5. I hope you mean 50mm. 8 minutes to heat a 500mm bar would be blazing hot! Anyway, 50mm is about 2" round and that will take a while to get to heat. You weren't using the stock that you show in your post on the 23rd were you? How'd you do that without tongs? So after each forging heat, you'd put it in the forge and it took 8 min to get back to a forging heat? That's not terrible for 2" round bar for a forge that size. There's not much mass to that forge, so it will take a little longer to re-heat because it's heating pretty much solely from the burner and not getting much heat from the forge itself. Did you block up the front a little? If I'm reading correctly, your forge is made of bricks? How long before the side bricks turned orange when you first fired it up? This won't be a fair comparison, because my forge is WAY overbuilt and heavy with a lot of thermal mass to hold heat for forging larger pieces, and it takes about 45 minutes to get the forge up to a uniform heat, but work will re-heat a lot quicker. Depending on how cold you work the piece down to, when I was working on 2" square stock for animal heads, it'd take about 5 minutes to re-heat from a black heat to a bright orange.
  6. That's unnecessary. Be patient. Give it a day or 2.
  7. @Alan Longmire I like that Tire hammer tool PDF. I have a Appalachian style hammer (46 lb ram) and think a lot of those would be helpful,thanks for the information. I made some hand held stuff, but if I'm off with my position they can knock around pretty good.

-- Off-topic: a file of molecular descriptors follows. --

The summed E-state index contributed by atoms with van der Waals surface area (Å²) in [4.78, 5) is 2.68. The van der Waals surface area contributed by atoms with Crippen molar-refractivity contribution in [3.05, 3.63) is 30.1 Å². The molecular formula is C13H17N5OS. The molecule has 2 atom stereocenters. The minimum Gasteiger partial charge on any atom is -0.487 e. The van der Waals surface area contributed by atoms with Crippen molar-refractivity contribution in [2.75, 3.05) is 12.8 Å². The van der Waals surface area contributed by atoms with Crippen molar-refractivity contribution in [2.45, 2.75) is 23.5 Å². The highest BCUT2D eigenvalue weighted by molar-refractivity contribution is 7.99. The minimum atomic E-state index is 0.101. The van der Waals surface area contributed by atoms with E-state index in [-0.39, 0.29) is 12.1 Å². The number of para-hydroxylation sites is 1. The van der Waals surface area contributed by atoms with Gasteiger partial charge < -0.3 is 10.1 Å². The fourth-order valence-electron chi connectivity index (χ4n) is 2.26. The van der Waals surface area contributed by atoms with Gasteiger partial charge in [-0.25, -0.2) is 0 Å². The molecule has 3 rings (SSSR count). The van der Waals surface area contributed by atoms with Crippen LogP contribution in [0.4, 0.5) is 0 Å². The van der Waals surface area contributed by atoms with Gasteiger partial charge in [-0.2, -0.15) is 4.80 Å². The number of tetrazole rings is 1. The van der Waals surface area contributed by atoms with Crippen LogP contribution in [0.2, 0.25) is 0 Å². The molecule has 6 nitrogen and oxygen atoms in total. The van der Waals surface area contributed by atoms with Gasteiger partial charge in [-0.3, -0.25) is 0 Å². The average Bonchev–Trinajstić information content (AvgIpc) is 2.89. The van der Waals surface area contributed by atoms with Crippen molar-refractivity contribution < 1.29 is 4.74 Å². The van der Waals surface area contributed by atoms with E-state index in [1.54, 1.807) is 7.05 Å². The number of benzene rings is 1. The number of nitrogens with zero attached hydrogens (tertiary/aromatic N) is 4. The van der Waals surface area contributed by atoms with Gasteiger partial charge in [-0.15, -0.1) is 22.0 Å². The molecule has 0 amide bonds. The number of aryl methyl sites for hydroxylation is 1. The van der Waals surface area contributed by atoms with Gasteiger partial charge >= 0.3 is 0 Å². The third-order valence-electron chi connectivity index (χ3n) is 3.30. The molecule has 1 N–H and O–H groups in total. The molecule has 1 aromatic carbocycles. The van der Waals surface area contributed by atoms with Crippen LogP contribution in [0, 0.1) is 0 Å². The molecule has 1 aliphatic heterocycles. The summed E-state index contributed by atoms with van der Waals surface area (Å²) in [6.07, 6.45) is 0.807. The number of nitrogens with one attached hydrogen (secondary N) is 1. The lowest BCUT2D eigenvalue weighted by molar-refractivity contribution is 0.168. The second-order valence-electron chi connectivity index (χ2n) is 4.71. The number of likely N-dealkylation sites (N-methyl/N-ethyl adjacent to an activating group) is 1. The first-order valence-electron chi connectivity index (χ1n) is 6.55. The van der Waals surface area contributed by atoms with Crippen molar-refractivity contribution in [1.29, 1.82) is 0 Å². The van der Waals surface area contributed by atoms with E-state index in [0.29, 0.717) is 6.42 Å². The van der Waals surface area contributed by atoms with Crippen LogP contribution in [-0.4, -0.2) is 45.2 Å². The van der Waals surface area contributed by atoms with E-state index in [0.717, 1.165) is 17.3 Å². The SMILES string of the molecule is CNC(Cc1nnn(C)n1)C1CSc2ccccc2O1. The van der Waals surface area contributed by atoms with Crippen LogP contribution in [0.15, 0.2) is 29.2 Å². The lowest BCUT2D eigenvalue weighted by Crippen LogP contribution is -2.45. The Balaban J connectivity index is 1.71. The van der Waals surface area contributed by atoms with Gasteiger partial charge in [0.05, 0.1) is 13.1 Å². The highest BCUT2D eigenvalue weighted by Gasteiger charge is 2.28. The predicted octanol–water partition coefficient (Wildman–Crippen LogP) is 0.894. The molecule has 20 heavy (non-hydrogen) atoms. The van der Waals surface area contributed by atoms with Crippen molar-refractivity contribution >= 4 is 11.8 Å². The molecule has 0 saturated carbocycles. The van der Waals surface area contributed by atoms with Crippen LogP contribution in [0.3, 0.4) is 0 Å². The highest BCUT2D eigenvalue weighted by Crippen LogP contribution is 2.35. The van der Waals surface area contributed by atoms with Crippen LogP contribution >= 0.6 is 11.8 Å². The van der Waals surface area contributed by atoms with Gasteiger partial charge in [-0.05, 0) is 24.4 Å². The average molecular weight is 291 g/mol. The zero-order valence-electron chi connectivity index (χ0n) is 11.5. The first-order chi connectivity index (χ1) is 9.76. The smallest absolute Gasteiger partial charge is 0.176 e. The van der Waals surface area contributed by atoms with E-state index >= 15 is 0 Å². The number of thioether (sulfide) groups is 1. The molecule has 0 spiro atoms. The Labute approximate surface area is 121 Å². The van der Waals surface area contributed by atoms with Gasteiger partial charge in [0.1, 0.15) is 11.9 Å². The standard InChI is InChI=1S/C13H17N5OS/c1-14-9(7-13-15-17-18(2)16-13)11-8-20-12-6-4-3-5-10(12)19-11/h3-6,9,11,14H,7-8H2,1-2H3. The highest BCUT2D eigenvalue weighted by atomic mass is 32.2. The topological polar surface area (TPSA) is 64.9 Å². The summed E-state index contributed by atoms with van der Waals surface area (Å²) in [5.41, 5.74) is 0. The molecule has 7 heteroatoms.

8. I made crucibles for the next push. Trying to make a more reliable crucible.....done hoping.things work out . I am looking at a crucible I have never seen (nor remnants of it). I keep hearing it existed ,I think it did .
  9. Yesterday
  10. Commenting on this to bump it up in the feed haha
  11. Never too old to make a mistake or learn something new
  12. Alan ill get the serial number for you according to anvils in America it does fall in a very grey area of the dates as far as what I have.i have long speculated myself which is why I haven't touched it besides forging on it. I'd love to touch it up to get maybe a four inch flat but not at the cost of ruining it. Its a great anvil regardless and it seems for the anvil size it may have been a special order due to the hardy being 1.25 inch